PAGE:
More Than 80 People Affected by Heavy Rain in Lake Charles Successfully Rescued Overnight

At the beginning of the week, almost 100 people had to be rescued from southwest Louisiana from heavy rainfalls. The weather change was caused by hurricanes that hit the area.

On Monday, May 17, 2021, the National Weather Service revealed that eight to fifteen inches of rain fell on south Lake Charles. This city hosts about 77,000 people, and it’s based in southwest Louisiana.

A hurricane hit the area causing heavy rainfalls eight months after two hurricanes hit the area. Louisiana’s Governor, John Bel Edwards, had to declare a state of emergency as a foot of rain fell in the area.

The Coast Guard conducts a post-storm Hurricane Laura overflight near Lake Charles on August 27, 2020 | Photo: Flickr/Coast Guard News

The Coast Guard conducts a post-storm Hurricane Laura overflight near Lake Charles on August 27, 2020 | Photo: Flickr/Coast Guard News

People were urged to stay off the roads by the parish sheriff. According to Louisiana's state fire marshal, eighty people had to be rescued overnight after homes and streets started flooding.

Luckily, so far, no injuries or deaths have been reported. The fire department also noted how rescuers had to respond to 163 calls related to flooding nearly 120 miles east in Baton Rouge.

Nic Hunter, Lake Charles’ Mayor, anticipated that the total rainfalls would exceed Hurricane Laura's, which made landfall last August. Hunter said it would likely approach Hurricane Delta’s October 2020 total rainfall.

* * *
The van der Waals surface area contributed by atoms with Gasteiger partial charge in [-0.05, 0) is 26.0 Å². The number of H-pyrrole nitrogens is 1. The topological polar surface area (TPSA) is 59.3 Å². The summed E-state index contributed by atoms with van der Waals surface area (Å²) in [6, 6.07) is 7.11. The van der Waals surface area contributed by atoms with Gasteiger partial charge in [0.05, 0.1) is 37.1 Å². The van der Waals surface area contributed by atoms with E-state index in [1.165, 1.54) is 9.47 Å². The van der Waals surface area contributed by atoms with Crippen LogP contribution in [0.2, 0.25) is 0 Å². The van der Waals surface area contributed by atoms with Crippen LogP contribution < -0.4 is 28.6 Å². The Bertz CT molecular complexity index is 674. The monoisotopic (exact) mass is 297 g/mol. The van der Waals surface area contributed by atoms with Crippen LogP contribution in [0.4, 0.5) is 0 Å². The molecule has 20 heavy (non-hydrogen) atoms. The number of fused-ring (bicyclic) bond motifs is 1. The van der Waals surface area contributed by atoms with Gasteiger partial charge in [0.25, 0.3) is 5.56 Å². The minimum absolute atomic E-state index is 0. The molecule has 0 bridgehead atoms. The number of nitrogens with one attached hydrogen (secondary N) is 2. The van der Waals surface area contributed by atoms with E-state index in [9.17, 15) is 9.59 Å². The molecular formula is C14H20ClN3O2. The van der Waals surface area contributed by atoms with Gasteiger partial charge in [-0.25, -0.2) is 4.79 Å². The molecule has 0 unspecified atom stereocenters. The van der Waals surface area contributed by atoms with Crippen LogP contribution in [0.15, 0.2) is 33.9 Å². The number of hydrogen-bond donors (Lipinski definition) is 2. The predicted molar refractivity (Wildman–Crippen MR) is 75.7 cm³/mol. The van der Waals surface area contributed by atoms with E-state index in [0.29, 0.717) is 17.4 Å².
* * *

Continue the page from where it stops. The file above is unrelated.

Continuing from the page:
The mayor also estimated that his city would see hundreds of flooded homes from this natural disaster. According to weather forecasts, it appears the rainfall will continue unabated for several days.

Southwest parts of Louisiana and Lake Charles and under a flash flood watch until Thursday evening. Forecasters also anticipated that the weather could become severe as the week proceeds.

Cameron Parish had a mandatory evacuation because of the life-threatening storm.

Over a dozen tornado warnings have been issued, and a few of them have already touched down. Lake Charles resident Derek Williams said the water was rising quickly and took 45 minutes to submerge a car completely.

Another Lake Charles resident, Rachel Mere, spoke to “NBC affiliate KPLC” about the conditions they were dealing with. She said she had to move her car to a safe area at a Walgreens, adding:

"I think it’s crazy. I think we’ve been through enough in the past year, and we’re seeing flooding that we didn’t even see from Delta.”

Last November, Clair Hebert Marceaux and her family had to be evacuated from their southwestern Louisiana home of nine years when Category 4 Hurricane Laura created massive flooding.

Hebert Marceaux, her husband, and their dog, Sugar, survived the storm and only managed to come back home after a few days. Cameron Parish had a mandatory evacuation because of the life-threatening storm.

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